Abu Dhabi: GDP growth in the UAE jumped to 3.8 percent in 2021, the UAE Central Bank said on Monday, while non-oil GDP growth rose to 5.3 percent in 2021.
Releasing its annual report for 2021, the regulator said the country has begun to flourish again as a result of its successful strategy in containing the health and economic impact of the COVID-19 pandemic.
For 2022, the Central Bank revised its projections to 5.4 percent of overall real GDP growth, with the non-oil real GDP expected to increase by 4.3 percent, owing to sustained public spending, a positive outlook for credit growth, higher employment, and better business sentiment, in addition to the positive spillover from the Fifa World Cup 2022 in Qatar.
Meanwhile, real oil GDP growth is projected to reach 8 percent, owing to the expected recovery in global demand, the pickup in transportation and travel, and the increase in production of OPEC+ members, as a result of sanctions on Russia.
The current account surplus in the balance of payments increased from Dh77.5 billion in 2020 to Dh176.2 billion in 2021, as a result of the increase in oil and non-oil exports, in addition to a rise in the surplus in the balance of services.
“The resilience characterizing the UAE’s banking and insurance sectors played a prominent role in defining a benchmark for dealing effectively with future crises, without compromising the principles of sound risk management,” said Sheikh Mansour bin Zayed Al Nahyan, Deputy Prime Minister and Minister of Presidential Affairs, and chairman of the board of directors of the UAE Central Bank.
“The International Monetary Fund noted our nation’s unique ability to face the repercussions of COVID-19 in its Annual Report for 2021, which praised the UAE for its strong and proactive response to the pandemic’s effects. The report noted that the UAE has managed to continue implementation of its policies aimed at supporting economic growth.”
Khaled Mohamed Balama, the Central Bank governor, said the UAE’s banking system is well capitalized and has the strength to support the country’s growth agenda.
“Bottom-up stress tests to explore potential banking sector vulnerabilities showed that the UAE’s financial system is resilient and capable of withstanding the various scenarios while maintaining adequate capital and liquidity levels. The CBUAE also rebalanced its pandemic-related stimulus program, the Targeted Economic Support Scheme (TESS), replacing measures designed to ease retail, corporate, and banking pressures with more focused initiatives to support the recovery.”
Data available up to September 2021 shows that the total value of UAE trade (non-oil exports, re-exports, and total imports) stood at Dh1.29 trillion, with the main non-oil export partners being India, Saudi Arabia, Switzerland, and Hong Kong.
Hydrocarbon exports increased by 41.1 percent in 2021 because of the increase in the price of crude oil and other products. Non-hydrocarbon exports rose by 5.2 per cent, reaching Dh415.0 billion or 27.8 percent of GDP, while re-exports rose by 15.3 per cent.
With travel easing globally and supply chain disruptions easing out, the UAE saw a boost in its travel and transportation segments. Travel and transport represented together 72.8 percent of inflows and 46.1 percent of outflows to the balance of services. In 2021, travel recorded a net inflow of Dh40.2 billion, while transport recorded a net inflow of Dh45.1 billion.
Tourism and hospitality picked up in the UAE as lockdowns eased and confidence in health safety rules improved. Available data for Dubai show a recovery in hotel occupancy from an average of 54 percent in 2020 to 67 percent in 2021, which remains below pre-pandemic levels.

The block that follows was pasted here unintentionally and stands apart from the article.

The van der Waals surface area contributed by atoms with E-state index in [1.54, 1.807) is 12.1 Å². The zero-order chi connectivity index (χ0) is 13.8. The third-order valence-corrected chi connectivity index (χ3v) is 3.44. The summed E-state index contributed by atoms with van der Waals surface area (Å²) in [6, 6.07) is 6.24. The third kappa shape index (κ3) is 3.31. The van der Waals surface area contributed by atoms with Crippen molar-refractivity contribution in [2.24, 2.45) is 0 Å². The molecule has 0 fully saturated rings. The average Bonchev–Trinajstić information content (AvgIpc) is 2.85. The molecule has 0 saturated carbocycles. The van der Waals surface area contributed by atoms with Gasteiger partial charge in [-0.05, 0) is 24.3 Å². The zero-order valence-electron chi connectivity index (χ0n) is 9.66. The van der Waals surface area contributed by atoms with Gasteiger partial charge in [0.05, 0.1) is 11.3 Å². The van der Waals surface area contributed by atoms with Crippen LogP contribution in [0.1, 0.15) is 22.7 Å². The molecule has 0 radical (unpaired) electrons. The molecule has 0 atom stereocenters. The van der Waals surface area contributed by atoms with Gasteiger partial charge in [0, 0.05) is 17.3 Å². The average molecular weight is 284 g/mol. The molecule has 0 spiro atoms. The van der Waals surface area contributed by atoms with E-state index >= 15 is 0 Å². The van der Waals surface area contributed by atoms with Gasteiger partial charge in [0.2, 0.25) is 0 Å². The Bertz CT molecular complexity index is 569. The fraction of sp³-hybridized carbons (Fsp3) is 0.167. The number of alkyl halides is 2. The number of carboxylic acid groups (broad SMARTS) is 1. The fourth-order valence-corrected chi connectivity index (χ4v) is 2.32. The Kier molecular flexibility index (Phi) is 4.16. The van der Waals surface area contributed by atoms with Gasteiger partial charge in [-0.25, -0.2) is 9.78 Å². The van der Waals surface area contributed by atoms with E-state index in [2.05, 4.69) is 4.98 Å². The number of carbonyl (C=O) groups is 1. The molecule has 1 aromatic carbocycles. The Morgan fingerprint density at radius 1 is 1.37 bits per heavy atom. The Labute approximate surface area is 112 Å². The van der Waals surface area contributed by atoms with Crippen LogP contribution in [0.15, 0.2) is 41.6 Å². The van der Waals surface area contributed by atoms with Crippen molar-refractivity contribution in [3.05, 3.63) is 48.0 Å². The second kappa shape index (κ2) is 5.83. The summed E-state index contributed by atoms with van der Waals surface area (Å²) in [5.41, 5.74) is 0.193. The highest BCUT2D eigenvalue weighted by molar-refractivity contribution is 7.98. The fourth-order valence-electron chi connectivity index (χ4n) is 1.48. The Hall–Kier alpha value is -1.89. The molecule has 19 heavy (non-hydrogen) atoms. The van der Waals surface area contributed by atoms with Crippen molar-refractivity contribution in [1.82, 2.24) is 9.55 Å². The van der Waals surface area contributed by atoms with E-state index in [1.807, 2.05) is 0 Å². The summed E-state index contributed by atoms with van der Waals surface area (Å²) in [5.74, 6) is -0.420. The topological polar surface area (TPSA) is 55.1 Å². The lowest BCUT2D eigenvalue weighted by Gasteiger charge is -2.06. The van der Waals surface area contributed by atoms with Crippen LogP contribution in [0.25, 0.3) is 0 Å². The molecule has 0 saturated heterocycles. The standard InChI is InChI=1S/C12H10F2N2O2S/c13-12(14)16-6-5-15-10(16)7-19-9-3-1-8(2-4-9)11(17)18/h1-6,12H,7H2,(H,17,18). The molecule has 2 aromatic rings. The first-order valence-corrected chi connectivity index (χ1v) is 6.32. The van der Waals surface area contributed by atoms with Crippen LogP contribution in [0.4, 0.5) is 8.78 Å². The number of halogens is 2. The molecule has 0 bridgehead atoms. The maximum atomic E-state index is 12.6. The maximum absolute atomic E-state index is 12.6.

Corresponding to the current account surplus, the financial account deficit decreased slightly to Dh96.8 billion. The financial outflows during 2021 were mainly conducted by banks’ investments in securities and other private and public sector entities.
Despite the unfavorable international environment, inward FDI to the UAE increased by 4.1 percent in 2021 to Dh75.9 billion. Outward personal remittances increased by 11.4 per cent, or Dh17.8 billion in 2021, reaching Dh174.6 billion. The top two countries for outward personal remittances were India and Pakistan accounting for 28 percent and 11.9 percent, respectively. Personal remittances declined in 2021 by 15.3 percent in India, while they increased by 3 per cent in Pakistan.
Revenue and expenditure
Government revenues increased year-on-year in the first nine months of 2021 by 17.4 percent to Dh334.6 billion because of an increase in taxes and other revenues, the Central Bank said in its report.
Current expenditure rose by 9.8 percent year-on-year in Q1-Q3 2021, standing at Dh257 billion, in contrast to a decline of 20.1 percent during the same period of the previous year. The increase in expenses can be attributed to higher spending on goods and services. Meanwhile, capital spending, measured by the net acquisition of non-financial assets, decreased by 59.9 percent (y-o-y) in the year-to-September 2021, reaching Dh13.6 billion.
The consolidated fiscal balance recorded a surplus of Dh64 billion, compared to Dh17.1 billion during the same period in 2020.
Bank deposits grow
Total bank deposits increased by 5.9 percent year on year while resident deposits (88.4 percent of total deposits) increased by 5 percent in 2021, owing mainly to an increase in private sector deposits by 8.3 percent, while non-resident deposits (11.6 percent of total deposits) increased by 14.1 percent.
The number of licensed commercial banks in the UAE was 59 at the end of 2021, of which 22 were national banks and 37 foreign banks (including 10 wholesale banks). Moreover, due to increased digitalization, the number of national banks’ branches fell by 28 to reach 513 at the end of 2021. The number of employees at banks operating in the UAE rose marginally by 47 in 2021 to reach 33,491 employees.